Spam musubi

The sweet and salty spam was so delicious with the soft, sticky rice and the crispy seaweed. I know my wrapping skills aren’t nearly as good as Akina’s, but I can see why this flavor combination is so popular!

Top tips from me:
1) Most grocery stores will carry the ingredients you need, but if it’s a smaller store, head to a store like Hana or Rice Market to find quality sushi rice, furikake and sushi nori. While you’re there, maybe see if you can find the mold (or on Amazon).
2) Akina sent photos of her using low sodium Spam so I followed in her footsteps! Feel free to use the regular kind, though.
3) The Spam can works with a bit of saran wrap to help pull the rice out, but I imagine you can get a tighter sushi wrap and way more rice in there if you use a proper mold.
4) I recently ran out of sushi rice and couldn’t get more in time, so I used a bunch of  online advice to make my plain white rice more sticky. I added extra tablespoons of water to steam it longer, letting it sit on the stove on low for another 20 minutes, then added in about a tbsp of rice vinegar.
5) I definitely did not make enough rice though, which is why my musubi looks way thinner than the gorgeous photos on Abunai’s social media. Make sure you make enough rice. In fact, make too much rice. You can never have enough.
6) Make sure you pan fry the Spam before adding the sauce! Get it nice and crispy, but not dry.
7) Give the sauce a good stir before adding it to the pan because the sugar didn’t fully dissolve for me. Also make sure you get that garlic and ginger onto the Spam.
8) You’ll like find sushi nori sheets that are too long, so just cut them in half. Nice and simple.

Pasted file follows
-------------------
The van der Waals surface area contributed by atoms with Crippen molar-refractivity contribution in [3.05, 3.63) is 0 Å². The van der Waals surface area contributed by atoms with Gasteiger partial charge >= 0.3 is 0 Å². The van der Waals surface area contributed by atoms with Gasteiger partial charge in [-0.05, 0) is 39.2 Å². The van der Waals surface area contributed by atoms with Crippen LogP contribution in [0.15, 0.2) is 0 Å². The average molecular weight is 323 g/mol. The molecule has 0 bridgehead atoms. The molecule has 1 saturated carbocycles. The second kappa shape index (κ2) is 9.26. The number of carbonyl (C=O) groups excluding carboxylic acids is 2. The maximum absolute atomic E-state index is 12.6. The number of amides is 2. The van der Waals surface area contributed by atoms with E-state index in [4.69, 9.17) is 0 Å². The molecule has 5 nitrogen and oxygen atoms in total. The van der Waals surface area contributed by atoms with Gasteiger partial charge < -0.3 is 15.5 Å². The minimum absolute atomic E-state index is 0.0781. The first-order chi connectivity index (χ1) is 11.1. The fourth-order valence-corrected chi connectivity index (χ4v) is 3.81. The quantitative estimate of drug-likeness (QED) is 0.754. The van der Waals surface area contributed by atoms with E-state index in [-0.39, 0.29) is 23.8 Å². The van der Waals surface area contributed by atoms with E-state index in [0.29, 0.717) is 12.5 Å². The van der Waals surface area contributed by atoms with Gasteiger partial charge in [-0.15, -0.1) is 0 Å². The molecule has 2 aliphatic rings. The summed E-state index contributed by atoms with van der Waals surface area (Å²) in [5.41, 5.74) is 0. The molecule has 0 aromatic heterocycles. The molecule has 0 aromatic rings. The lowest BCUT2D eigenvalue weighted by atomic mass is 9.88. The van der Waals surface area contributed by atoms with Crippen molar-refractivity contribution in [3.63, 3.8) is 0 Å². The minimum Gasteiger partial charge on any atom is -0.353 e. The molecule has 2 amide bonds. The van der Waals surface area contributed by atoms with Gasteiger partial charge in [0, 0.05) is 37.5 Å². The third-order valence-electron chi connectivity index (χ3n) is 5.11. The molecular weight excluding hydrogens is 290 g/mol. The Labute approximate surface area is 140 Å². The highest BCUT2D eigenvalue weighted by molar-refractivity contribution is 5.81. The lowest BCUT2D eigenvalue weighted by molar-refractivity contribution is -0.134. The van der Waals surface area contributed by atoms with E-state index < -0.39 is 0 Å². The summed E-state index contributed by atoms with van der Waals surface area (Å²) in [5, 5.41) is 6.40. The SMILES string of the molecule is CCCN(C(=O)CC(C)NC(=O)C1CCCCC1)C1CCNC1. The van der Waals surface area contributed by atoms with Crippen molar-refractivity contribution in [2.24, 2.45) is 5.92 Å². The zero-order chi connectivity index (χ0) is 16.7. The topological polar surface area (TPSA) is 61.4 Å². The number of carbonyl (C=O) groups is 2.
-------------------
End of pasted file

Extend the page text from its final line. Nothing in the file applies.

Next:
9) Wrap your musubi as tightly as possible, but don’t get discouraged by it not looking perfect. It’ll still taste amazing (I promise).
10) Don’t forget the furikake on top. I did before I took photos, but added it shortly after, I swear.

This took me about an hour start to finish with my photo and video pausing. When making this for yourself for lunch, depending on your sushi-wrapping skills, it will likely take 30 minutes. This could easily be a meal for four, if each has four musubi.

1 can reduced sodium Spam — 4 cups sushi rice or white rice (see tip for how to make sticky) — 1 cup soy sauce — 1 cup granulated sugar — 1 tsp chili paste — 1 tsp oyster sauce — 1 tbsp sesame oil — 1 tbsp mirin, — 1 tbsp minced ginger — 1 tbsp minced garlic — 4 full-sized sushi nori sheets (8 when cut in half) — furikake 


1. Take Spam out of can and cut into 8 even slices.

2. Meanwhile, cook your sushi rice. Once cooled down to room temperature, mold rice into musubi mold or spam can wrapped in saran wrap. Make sure the rice mold is several inches thick. 

3. Combine soy sauce, sugar, chili paste, oyster sauce, sesame oil, mirin, minced garlic and ginger in a bowl to create Abunai sauce. Set aside to add to Spam slices later.

4. Pan fry Spam slices in skillet with a little oil, until golden brown on both side.

5. Once both sides are seared, add a splash of Abunai sauce (about 1 tbsp) on one side then flip to sear with the sauce for a few minutes. Repeat on the other side. 6. Remove spam from the pan and assemble your sushi-making station. Cut sushi nori sheets into the length of the spam slices.

7. Place spam on sushi nori sheet about 2 inches up from the bottom. Place rice mold on top.

8. Wrap the nori sheet around spam and rice mold as tightly as you can.

9. Cut Musubi in half. Sprinkle furikake on top and splash with extra sauce. Enjoy! 

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